Corazon Cojuangco Aquino (1933-)
7th President of the Republic of the Philippines, 1986-1992
The Philippines' first woman president, Cory Aquino was often fondly called "Tita Cory" by her supporters ("tita" means "Auntie" in Tagalog).
Under Martial Law
During the Marcos administration, Corazon "Cory" Aquino's only claim to fame was her husband; Senator Benigno "Ninoy" Aquino had been a vocal opposition leader to the repressive regime, who was alternately jailed, tortured, and finally exiled to the US in 1980.
While Ninoy Aquino was slated to come home after a medical operation, Marcos kept barring his return, knowing that the opposition counted on the popular senator to call for elections upon his arrival.
Finally allowed to return in 1983, it seemed that there was some hope remaining for a change in government, as Aquino was expected to arrive with backing from the US State Department, which was pressuring Marcos to end martial law and hold presidential elections for the first time in seventeen years.
This hope was suddenly dashed, as Aquino was killed with two bullets to the back of the head, while descending from his plane to the runway. A readied patsy, Rolando Galman, was also killed on the scene by the Army troopers, who they held up as the gunman responsible for the assassination.
Mass outrage met the assassination, with most Filipinos believing Marcos had ordered the killing (many Marcos loyalists even believed that Imelda Marcos was actually the one who gave the order, against her husband's wishes). The funeral was attended by millions (My family and I went - the only scene I remember was Ninoy in his coffin, the exit wounds on his chin crudely sewn closed with black thread).
Almost daily protest marches, strikes, and barricades during the next three years marked the dying gasps of the Marcos administration. During this time, various opposition leaders begged Mrs. Aquino to run for office (most of them wanted her as Vice-President) as she was sure to win, with the sympathy vote.
In late 1985, under pressure from paralyzing strikes and an economy quickly spiraling downward, Marcos declared "snap elections", to show the US State Department that a majority of voters still supported him. He chose as his running mate Arturo Tolentino, a relatively unknown old politician better known for his loyalty than his ability.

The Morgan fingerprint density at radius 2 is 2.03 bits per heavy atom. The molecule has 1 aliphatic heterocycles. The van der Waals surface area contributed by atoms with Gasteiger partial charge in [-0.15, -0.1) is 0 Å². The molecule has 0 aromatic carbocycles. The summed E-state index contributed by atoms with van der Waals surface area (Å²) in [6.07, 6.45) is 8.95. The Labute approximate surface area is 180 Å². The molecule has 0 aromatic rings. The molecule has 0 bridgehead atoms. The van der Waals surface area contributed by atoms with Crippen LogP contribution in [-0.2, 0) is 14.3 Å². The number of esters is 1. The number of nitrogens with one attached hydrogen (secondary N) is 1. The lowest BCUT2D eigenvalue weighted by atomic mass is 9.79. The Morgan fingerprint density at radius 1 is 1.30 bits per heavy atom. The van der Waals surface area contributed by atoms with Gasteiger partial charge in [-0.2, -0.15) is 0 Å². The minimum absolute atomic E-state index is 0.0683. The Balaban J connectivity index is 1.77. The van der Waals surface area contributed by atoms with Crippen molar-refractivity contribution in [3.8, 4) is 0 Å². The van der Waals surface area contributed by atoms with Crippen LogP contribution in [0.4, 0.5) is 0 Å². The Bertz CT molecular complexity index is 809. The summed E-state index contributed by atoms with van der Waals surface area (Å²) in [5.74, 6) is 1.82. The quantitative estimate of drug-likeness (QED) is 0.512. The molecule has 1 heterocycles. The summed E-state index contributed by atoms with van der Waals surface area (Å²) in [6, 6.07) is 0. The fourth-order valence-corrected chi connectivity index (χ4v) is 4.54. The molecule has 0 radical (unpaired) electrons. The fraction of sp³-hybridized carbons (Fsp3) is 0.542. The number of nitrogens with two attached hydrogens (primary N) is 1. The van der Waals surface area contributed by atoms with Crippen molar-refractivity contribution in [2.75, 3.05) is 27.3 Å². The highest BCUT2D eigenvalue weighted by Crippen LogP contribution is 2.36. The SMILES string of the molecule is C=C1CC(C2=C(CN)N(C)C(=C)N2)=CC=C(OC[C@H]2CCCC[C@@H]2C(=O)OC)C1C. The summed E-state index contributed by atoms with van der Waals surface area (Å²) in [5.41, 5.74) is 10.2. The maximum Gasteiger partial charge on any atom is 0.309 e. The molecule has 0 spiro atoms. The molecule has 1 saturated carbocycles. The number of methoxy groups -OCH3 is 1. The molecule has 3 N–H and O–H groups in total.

Thousands of volunteers signed up for Cory Aquino's Laban party, flashing the "L" hand symbol in defiance of the Marcos loyalists' "V" for victory sign. The administration lost no time muckraking, fabricating rumors and openly insinuating in TV ads that the Laban party was under the control of the Communists ("pula ang kulay ng rally" - "red is the color of their rallies").
Imelda Marcos was even reported as saying "Why would anyone vote for her? She's so ugly, and she has no taste!"
Cory had adopted the color yellow, named after Ninoy's favorite song "Tie a Yellow Ribbon", which was playing all over Manila the day he died. She wore a yellow dress on the stage; yellow banners and streamers filled her rallies, and when they marched down Ayala Avenue, office workers tore up the Yellow Pages and rained down the confetti out the windows.
A devout Catholic, the Church rallied to her cause, with priests campaigning for her from the pulpit, urging churchgoers to "vote your conscience".
My parents toted us along on the campaign trail; we provided free sandwiches and juice for the campaigners. In every town we stopped, schoolteachers had been ordered by local officials to line up the schoolchildren to drown out our speeches with a half-hearted "Marcos, Marcos, Marcos pa rin!".